Words can be a delightful private hobby with their forms, links and layers. And what beauty awaits us in the Sanskrit words vaak and arth (word and meaning) or ‘vaagaarth’. They are compared to Shiva and Parvati! One without the other is impossible, for word and meaning give each other life. Even 'sound words' (onomatopoeia, ayyo, what a word) like Bang! Thud! Vroom! convey meanings like ‘slammed shut’ (and by inference, bad temper), ‘impact’ and ‘a powerful burst of vehicular speed’ respectively.
Word play is to bounce the language ball. RJs on Tamil FM, as I can vouch for from trips to TN, are in another league; daring trapeze artists who swoop, loop and fly fearlessly with language. My favourite is a guy called Balaji, I couldn't stop chuckling and it was very difficult to grind mental gears and go say Hi with a straight face to Devi at the old temple we had driven to. But then, I reasoned, speech was Vaak Devi’s gift in the first place, we could have fun with it alongside the learning, so it was all right.
But to get back to Shiva-Parvati or Shiva-Shakti as containing each other, just look for one, at the amazing continuity between old Upanishadic philosophy, Bhakti poetry and Bollywood songs.
The Upanishads describe God as the essence of everything, concealed within us and emanating from us as good thoughts, good words and good deeds. Their comparison, which Faithscape has shared before for your pleasure, is ‘Like scent in a flower, oil in sesame seed, butter in milk…’: Pushpa madhye yatha gandam, tila madhye yatha tailam, payo madhye yatha ghrtam… (ghrtam is the old word for ghee).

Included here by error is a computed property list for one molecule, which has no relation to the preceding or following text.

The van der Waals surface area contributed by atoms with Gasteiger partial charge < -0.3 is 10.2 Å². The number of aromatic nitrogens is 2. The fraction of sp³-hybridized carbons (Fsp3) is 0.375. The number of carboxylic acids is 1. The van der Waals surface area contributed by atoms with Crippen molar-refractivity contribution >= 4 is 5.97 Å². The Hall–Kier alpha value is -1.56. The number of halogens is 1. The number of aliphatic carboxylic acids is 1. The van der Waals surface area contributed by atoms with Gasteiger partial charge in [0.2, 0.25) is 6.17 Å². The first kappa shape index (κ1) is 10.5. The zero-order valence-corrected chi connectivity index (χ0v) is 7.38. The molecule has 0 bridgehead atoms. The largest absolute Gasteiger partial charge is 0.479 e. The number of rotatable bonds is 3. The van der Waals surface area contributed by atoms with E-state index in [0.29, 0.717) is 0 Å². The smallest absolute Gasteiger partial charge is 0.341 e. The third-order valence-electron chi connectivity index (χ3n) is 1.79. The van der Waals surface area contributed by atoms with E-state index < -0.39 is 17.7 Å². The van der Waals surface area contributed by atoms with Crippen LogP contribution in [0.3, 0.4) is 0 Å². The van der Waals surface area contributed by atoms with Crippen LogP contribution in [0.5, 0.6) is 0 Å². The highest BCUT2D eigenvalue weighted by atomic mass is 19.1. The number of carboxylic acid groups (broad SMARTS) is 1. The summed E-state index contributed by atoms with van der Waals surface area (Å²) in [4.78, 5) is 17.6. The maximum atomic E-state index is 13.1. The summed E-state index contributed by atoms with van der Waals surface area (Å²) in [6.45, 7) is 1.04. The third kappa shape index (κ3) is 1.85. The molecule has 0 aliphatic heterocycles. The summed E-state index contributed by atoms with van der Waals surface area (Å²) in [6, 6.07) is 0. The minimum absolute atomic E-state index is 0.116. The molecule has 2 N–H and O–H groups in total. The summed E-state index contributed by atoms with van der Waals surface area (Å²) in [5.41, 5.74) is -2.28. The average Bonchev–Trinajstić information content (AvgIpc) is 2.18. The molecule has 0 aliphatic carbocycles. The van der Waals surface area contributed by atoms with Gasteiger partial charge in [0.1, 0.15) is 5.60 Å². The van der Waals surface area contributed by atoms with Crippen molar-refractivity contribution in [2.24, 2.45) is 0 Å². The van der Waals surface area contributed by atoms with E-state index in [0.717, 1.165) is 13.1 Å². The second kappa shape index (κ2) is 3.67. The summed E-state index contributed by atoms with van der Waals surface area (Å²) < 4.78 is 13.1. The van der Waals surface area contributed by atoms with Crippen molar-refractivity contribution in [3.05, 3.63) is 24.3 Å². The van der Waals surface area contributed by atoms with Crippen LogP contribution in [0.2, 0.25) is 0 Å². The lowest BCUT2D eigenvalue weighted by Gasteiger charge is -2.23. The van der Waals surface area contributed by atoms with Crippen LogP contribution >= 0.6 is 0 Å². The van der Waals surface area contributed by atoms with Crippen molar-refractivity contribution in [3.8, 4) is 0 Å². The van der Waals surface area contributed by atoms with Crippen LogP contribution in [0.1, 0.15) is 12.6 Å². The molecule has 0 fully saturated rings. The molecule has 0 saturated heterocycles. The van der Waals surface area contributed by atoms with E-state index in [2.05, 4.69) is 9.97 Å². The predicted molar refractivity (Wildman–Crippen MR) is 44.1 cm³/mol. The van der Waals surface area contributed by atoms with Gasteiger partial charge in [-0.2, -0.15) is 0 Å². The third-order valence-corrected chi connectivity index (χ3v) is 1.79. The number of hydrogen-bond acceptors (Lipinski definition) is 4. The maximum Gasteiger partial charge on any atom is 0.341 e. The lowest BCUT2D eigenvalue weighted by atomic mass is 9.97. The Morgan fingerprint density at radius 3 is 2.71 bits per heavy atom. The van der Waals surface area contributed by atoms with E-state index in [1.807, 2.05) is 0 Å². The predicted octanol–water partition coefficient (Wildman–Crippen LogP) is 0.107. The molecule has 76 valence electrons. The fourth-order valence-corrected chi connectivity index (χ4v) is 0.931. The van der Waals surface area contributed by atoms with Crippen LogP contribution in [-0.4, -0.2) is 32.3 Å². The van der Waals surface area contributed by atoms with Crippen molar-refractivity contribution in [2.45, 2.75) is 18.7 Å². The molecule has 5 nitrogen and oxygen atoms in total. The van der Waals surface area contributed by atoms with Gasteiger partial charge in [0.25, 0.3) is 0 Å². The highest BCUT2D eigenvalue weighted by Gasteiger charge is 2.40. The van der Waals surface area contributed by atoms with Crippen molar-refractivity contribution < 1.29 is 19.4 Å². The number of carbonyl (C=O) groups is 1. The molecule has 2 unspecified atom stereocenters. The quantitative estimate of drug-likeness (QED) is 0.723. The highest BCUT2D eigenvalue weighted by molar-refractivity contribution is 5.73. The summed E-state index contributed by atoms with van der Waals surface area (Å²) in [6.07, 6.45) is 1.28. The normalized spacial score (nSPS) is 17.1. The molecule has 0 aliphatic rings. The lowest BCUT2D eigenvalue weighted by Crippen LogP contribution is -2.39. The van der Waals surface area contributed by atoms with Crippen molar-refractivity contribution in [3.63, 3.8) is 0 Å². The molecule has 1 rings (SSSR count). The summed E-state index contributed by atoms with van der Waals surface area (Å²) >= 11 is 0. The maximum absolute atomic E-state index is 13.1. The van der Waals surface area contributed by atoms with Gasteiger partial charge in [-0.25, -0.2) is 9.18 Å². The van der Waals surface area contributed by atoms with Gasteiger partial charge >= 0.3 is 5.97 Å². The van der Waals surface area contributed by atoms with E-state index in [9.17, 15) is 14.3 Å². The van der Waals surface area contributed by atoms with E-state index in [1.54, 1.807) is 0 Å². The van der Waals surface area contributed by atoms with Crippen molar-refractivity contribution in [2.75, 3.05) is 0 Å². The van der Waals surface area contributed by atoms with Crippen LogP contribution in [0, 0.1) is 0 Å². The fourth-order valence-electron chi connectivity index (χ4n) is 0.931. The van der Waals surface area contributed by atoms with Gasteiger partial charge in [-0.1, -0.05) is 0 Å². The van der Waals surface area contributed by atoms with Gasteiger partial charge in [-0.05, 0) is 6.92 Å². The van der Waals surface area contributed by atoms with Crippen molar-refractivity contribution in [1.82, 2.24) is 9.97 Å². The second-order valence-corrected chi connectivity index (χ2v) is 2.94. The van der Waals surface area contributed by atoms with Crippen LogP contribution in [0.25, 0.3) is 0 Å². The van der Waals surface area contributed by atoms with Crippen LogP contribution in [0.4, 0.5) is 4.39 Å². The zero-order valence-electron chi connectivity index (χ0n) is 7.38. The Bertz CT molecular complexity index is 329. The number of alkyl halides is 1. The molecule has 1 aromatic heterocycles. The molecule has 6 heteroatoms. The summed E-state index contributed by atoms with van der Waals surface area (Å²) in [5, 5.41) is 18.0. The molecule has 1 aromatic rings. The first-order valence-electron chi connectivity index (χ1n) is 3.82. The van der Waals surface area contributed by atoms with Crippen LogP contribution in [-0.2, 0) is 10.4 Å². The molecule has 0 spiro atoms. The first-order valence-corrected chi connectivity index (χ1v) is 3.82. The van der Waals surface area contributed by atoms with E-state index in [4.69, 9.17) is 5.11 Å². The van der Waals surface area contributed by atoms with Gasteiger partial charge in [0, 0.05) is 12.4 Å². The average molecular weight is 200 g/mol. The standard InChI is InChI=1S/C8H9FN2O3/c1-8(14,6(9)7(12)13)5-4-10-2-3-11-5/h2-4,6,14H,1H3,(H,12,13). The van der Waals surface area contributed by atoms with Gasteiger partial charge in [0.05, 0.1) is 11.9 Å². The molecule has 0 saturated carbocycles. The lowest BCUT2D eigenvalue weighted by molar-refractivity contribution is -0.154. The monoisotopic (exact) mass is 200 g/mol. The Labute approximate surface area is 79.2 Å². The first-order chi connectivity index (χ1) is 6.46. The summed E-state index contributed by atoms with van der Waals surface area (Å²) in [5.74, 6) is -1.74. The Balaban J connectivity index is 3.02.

And Kabir said, ‘Jaise til mein tel hai jyon chakmak mein aag/Tera Sain tujh mein hai, tu jaag sakey toh jaag’.
Now hark at our beloved Bollywood gaana, without which we wouldn’t be us. So many examples come to mind that we can probably theme a whole Antaakshari session on ‘Upanishadic concepts in Hindi film music’ or someone can write a paper or thesis on this - with honourable acknowledgement, I hope, of the Hindustan Times and its Faith page.
Just as two random examples, think of Tu mera chand, main teri chandni and Ek ladki ko dekha toh aisa laga. Taking it further, everything we need to learn as lifecodes is laid out by our modern song writers and many are as deeply informed by scripture as any sant-mahatma could wish.
But also consider this Punjabi radio commercial that is so deeply spiritual if you find that meaning in it. Across the bhashas, nada means drawstring, for pyjama/petticoat/shalwar/underpants, or ‘tape’, the accurate English word for flat strings (elastic being its own kingdom).
The commercial goes like this, if I recall right:
Loud sound: “Ttohh!”
Hassled woman's voice: “Kee hoya?” (What happened?)
Reassuring male voice: “Chhath giriya, sar phatiya…par kachha nai digiya.” (The roof fell down, my head broke…but my underpants didn’t fall off).
Triumphant male voice: “Twadde ijjat de rakhwaaley: KUKKO NADA!” (The keeper of your honour: Kukko Nada!).
If you think about it, isn’t God kind of everyone's Kukko Nada? It sounds more obviously pious of course in a traditional Sufi air like ‘Kaliyarwale, mere Sain, laaj rakhli jo aaj rakhli’ and grander in Kaifi Azmi's qawwali in the film Garam Hawa: “Ghunghat ki laaj rakhna, is sar pe taj rakhna, Maula Salim Chishti, Aqa Salim Chishti.”
I suppose it’s just a matter of tuning in to Vaak Devi’s fabulously layered bandwidth?